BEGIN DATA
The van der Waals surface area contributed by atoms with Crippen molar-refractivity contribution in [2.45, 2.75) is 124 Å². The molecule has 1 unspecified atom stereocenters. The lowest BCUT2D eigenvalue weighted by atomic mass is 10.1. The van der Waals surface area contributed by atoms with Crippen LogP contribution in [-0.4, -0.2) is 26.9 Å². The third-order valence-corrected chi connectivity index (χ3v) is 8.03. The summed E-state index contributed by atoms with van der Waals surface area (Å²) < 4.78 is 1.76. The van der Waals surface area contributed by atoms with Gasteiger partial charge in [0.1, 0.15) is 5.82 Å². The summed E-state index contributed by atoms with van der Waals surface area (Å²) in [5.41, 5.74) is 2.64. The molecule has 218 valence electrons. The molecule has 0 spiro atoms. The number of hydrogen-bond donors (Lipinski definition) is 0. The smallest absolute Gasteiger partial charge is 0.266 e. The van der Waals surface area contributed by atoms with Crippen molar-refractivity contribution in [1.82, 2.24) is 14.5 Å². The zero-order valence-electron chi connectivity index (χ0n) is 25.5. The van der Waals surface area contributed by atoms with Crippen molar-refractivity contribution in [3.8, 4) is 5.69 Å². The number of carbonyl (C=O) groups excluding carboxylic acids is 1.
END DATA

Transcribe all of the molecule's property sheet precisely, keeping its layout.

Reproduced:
The van der Waals surface area contributed by atoms with Crippen molar-refractivity contribution in [2.45, 2.75) is 124 Å². The molecule has 1 unspecified atom stereocenters. The lowest BCUT2D eigenvalue weighted by atomic mass is 10.1. The van der Waals surface area contributed by atoms with Crippen LogP contribution in [-0.4, -0.2) is 26.9 Å². The third-order valence-corrected chi connectivity index (χ3v) is 8.03. The summed E-state index contributed by atoms with van der Waals surface area (Å²) < 4.78 is 1.76. The van der Waals surface area contributed by atoms with Gasteiger partial charge in [0.1, 0.15) is 5.82 Å². The summed E-state index contributed by atoms with van der Waals surface area (Å²) in [5.41, 5.74) is 2.64. The molecule has 218 valence electrons. The molecule has 0 spiro atoms. The number of hydrogen-bond donors (Lipinski definition) is 0. The smallest absolute Gasteiger partial charge is 0.266 e. The van der Waals surface area contributed by atoms with Crippen molar-refractivity contribution in [1.82, 2.24) is 14.5 Å². The zero-order valence-electron chi connectivity index (χ0n) is 25.5. The van der Waals surface area contributed by atoms with Crippen molar-refractivity contribution in [3.8, 4) is 5.69 Å². The number of carbonyl (C=O) groups excluding carboxylic acids is 1.